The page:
India is in the midst of one of its worst and most serious water crisis. Newspaper dailies are churning reports filled with images of hundreds of people waiting for water tankers or queued in front of a single tap which is incapable of fulfilling the demand.
Videos of women rappelling down dried-up wells to fetch water, men, and women fighting like gladiators for a bucket of water are being shared on social media. Chennai, one of the largest cities of India has run out of the water and many other cities face a similar fate.
Groundwater depletion is one of the major reasons for this water crisis. By 2020, 21 major cities including Delhi, Bengaluru, Chennai, Hyderabad and other states will run out of groundwater according to the Composite Water Management Index (CWMI) report released by the Niti Aayog in 2018.
Groundwater is one of the primary sources of water in India and it accounts for 63% of all irrigation needs and over 80% of the rural and urban domestic water supplies. Swaths of land in Andhra Pradesh and Maharashtra are used to grow paddy, sugarcane, wheat and cotton. All these crops require high volumes of water and India produces more of these crops than required for local consumption. According to estimates of Water Footprint Network, a non-government organization, paddy requires 4000 liters of water to produce just one kilo of rice. Similarly, 1,500-3000 liters of water is required to produce one kilo of sugar, and about 22,500 liters for cotton.
UNESCO’s “World Water Development Report” states that 54 % of India’s groundwater wells have dried out in the last seven years. Thus, India faces a dual challenge: to regulate the growing demand for groundwater while recharging and replenishing its sources.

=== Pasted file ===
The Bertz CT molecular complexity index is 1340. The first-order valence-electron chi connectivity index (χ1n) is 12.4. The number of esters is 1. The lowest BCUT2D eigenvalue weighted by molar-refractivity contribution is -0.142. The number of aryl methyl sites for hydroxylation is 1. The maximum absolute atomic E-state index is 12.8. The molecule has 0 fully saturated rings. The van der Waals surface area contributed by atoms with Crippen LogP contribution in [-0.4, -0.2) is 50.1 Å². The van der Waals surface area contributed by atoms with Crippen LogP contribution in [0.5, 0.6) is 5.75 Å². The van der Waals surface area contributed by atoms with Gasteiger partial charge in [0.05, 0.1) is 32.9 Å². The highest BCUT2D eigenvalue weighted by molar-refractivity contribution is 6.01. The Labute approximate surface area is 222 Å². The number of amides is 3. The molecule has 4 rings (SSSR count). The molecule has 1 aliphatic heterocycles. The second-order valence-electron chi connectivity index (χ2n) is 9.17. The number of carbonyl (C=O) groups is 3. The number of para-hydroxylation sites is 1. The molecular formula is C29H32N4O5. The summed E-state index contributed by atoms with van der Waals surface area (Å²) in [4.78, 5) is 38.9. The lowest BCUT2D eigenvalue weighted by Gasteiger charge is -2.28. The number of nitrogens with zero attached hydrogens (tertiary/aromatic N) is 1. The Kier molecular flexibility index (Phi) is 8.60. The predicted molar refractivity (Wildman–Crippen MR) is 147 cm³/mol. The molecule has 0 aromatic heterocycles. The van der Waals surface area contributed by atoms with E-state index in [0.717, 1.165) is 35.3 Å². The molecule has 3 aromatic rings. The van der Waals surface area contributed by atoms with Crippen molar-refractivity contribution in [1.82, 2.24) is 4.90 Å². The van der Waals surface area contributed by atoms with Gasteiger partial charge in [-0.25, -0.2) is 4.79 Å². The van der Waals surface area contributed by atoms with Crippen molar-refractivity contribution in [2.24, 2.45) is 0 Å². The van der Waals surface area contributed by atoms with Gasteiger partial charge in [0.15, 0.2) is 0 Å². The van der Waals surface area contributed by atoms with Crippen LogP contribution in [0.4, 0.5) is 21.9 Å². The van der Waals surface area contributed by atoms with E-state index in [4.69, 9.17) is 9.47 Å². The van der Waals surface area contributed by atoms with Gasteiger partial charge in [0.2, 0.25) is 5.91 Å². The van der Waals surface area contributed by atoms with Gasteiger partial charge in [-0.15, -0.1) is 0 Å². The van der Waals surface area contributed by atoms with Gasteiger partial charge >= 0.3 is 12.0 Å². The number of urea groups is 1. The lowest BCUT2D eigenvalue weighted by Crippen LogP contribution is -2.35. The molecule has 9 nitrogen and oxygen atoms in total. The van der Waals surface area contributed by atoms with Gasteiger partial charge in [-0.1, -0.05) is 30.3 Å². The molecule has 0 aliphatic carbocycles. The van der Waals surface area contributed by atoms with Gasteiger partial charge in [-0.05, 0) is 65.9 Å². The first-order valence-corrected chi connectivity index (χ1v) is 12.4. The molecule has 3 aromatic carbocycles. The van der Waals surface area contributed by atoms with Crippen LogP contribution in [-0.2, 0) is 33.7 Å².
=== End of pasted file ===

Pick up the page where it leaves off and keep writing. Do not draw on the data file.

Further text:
The country’s water demand is predicted to be twice the possible supply by 2030. The recently formed Jal Shakti (water) ministry aims to tackle water issues holistically and with an integrated approach. The ministry’s ambitious target is to provide piped water connections to every household in India by 2024. Although the government’s intentions are well placed, the moot question here is – what will happen if there is no water to supply?
We need to understand that at present hundreds of millions don’t have access to clean water. The condition of our local water bodies is deplorable, most of them are either encroached upon or have dried out. Given the situation, the need of the hour is to formulate policies that promote the judicious use of groundwater. Lessons could be drawn from existing solutions which can be used to design interventions which can be monitored and evaluated efficiently.